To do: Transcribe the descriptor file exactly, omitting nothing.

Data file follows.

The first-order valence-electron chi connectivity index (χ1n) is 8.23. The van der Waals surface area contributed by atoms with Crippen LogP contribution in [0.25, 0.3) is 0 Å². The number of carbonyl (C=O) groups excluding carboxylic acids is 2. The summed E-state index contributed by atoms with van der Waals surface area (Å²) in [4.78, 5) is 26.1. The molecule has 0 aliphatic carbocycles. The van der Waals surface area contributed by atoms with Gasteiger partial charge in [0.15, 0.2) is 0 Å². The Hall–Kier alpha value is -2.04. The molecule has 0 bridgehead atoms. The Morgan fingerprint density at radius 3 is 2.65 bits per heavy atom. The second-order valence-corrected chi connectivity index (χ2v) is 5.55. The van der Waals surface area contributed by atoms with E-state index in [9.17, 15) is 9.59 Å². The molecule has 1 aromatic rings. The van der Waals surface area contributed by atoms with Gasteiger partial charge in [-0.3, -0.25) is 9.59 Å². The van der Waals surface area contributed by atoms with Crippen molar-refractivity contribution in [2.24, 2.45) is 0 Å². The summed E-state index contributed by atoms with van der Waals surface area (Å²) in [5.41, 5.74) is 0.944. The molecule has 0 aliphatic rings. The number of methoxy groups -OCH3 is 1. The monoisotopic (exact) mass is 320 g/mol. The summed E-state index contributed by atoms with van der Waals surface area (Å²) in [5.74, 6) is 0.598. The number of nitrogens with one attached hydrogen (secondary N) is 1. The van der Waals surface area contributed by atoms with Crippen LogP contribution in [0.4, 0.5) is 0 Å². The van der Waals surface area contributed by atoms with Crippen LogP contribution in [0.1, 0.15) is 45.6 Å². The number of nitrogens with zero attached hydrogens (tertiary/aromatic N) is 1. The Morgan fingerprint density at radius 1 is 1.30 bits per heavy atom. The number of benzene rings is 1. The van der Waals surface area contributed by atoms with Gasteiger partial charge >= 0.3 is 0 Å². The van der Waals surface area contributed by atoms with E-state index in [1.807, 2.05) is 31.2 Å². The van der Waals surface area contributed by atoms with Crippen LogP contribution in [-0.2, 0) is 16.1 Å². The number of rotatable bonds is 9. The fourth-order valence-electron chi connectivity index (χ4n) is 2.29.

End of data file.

The first-order valence-electron chi connectivity index (χ1n) is 8.23. The van der Waals surface area contributed by atoms with Crippen LogP contribution in [0.25, 0.3) is 0 Å². The number of carbonyl (C=O) groups excluding carboxylic acids is 2. The summed E-state index contributed by atoms with van der Waals surface area (Å²) in [4.78, 5) is 26.1. The molecule has 0 aliphatic carbocycles. The van der Waals surface area contributed by atoms with Gasteiger partial charge in [0.15, 0.2) is 0 Å². The Hall–Kier alpha value is -2.04. The molecule has 0 bridgehead atoms. The Morgan fingerprint density at radius 3 is 2.65 bits per heavy atom. The second-order valence-corrected chi connectivity index (χ2v) is 5.55. The van der Waals surface area contributed by atoms with E-state index in [9.17, 15) is 9.59 Å². The molecule has 1 aromatic rings. The van der Waals surface area contributed by atoms with Gasteiger partial charge in [-0.3, -0.25) is 9.59 Å². The van der Waals surface area contributed by atoms with Crippen molar-refractivity contribution in [2.24, 2.45) is 0 Å². The summed E-state index contributed by atoms with van der Waals surface area (Å²) in [5.41, 5.74) is 0.944. The molecule has 0 aliphatic rings. The number of methoxy groups -OCH3 is 1. The monoisotopic (exact) mass is 320 g/mol. The summed E-state index contributed by atoms with van der Waals surface area (Å²) in [5.74, 6) is 0.598. The number of nitrogens with one attached hydrogen (secondary N) is 1. The van der Waals surface area contributed by atoms with Crippen LogP contribution in [0.4, 0.5) is 0 Å². The van der Waals surface area contributed by atoms with Crippen LogP contribution in [0.1, 0.15) is 45.6 Å². The number of nitrogens with zero attached hydrogens (tertiary/aromatic N) is 1. The Morgan fingerprint density at radius 1 is 1.30 bits per heavy atom. The number of benzene rings is 1. The van der Waals surface area contributed by atoms with Gasteiger partial charge >= 0.3 is 0 Å². The van der Waals surface area contributed by atoms with E-state index in [1.807, 2.05) is 31.2 Å². The van der Waals surface area contributed by atoms with Crippen LogP contribution in [-0.2, 0) is 16.1 Å². The number of rotatable bonds is 9. The fourth-order valence-electron chi connectivity index (χ4n) is 2.29.